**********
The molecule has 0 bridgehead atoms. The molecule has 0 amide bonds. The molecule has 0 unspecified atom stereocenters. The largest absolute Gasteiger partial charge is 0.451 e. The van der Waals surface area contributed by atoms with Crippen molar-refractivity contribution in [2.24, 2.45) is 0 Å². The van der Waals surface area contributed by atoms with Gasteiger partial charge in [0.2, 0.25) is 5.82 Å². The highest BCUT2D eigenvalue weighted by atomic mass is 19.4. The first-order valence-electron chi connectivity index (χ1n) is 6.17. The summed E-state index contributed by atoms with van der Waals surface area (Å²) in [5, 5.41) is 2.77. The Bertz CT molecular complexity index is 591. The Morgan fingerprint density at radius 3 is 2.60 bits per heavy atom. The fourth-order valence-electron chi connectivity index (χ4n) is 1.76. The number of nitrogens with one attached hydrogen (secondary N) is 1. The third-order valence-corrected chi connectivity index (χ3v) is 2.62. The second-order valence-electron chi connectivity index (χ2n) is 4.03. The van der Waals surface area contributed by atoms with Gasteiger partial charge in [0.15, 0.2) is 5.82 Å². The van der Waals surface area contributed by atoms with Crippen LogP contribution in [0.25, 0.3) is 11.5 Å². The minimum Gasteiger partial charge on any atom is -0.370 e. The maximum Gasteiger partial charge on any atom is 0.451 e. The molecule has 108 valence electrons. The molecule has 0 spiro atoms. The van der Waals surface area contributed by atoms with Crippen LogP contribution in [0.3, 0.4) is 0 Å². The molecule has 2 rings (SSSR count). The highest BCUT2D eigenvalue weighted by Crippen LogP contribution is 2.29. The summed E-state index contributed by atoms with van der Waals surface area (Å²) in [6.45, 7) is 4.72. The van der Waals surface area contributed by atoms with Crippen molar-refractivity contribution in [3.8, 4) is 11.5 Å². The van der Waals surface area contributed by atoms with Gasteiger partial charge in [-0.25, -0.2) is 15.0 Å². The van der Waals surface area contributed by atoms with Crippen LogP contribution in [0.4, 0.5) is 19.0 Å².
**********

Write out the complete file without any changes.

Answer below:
The molecule has 0 bridgehead atoms. The molecule has 0 amide bonds. The molecule has 0 unspecified atom stereocenters. The largest absolute Gasteiger partial charge is 0.451 e. The van der Waals surface area contributed by atoms with Crippen molar-refractivity contribution in [2.24, 2.45) is 0 Å². The van der Waals surface area contributed by atoms with Gasteiger partial charge in [0.2, 0.25) is 5.82 Å². The highest BCUT2D eigenvalue weighted by atomic mass is 19.4. The first-order valence-electron chi connectivity index (χ1n) is 6.17. The summed E-state index contributed by atoms with van der Waals surface area (Å²) in [5, 5.41) is 2.77. The Bertz CT molecular complexity index is 591. The Morgan fingerprint density at radius 3 is 2.60 bits per heavy atom. The fourth-order valence-electron chi connectivity index (χ4n) is 1.76. The number of nitrogens with one attached hydrogen (secondary N) is 1. The third-order valence-corrected chi connectivity index (χ3v) is 2.62. The second-order valence-electron chi connectivity index (χ2n) is 4.03. The van der Waals surface area contributed by atoms with Gasteiger partial charge in [0.15, 0.2) is 5.82 Å². The van der Waals surface area contributed by atoms with Crippen LogP contribution in [0.25, 0.3) is 11.5 Å². The minimum Gasteiger partial charge on any atom is -0.370 e. The maximum Gasteiger partial charge on any atom is 0.451 e. The molecule has 108 valence electrons. The molecule has 0 spiro atoms. The van der Waals surface area contributed by atoms with Crippen LogP contribution in [0.3, 0.4) is 0 Å². The molecule has 2 rings (SSSR count). The highest BCUT2D eigenvalue weighted by Crippen LogP contribution is 2.29. The summed E-state index contributed by atoms with van der Waals surface area (Å²) in [6.45, 7) is 4.72. The van der Waals surface area contributed by atoms with Crippen molar-refractivity contribution in [3.8, 4) is 11.5 Å². The van der Waals surface area contributed by atoms with Gasteiger partial charge in [-0.25, -0.2) is 15.0 Å². The van der Waals surface area contributed by atoms with Crippen LogP contribution in [0.4, 0.5) is 19.0 Å².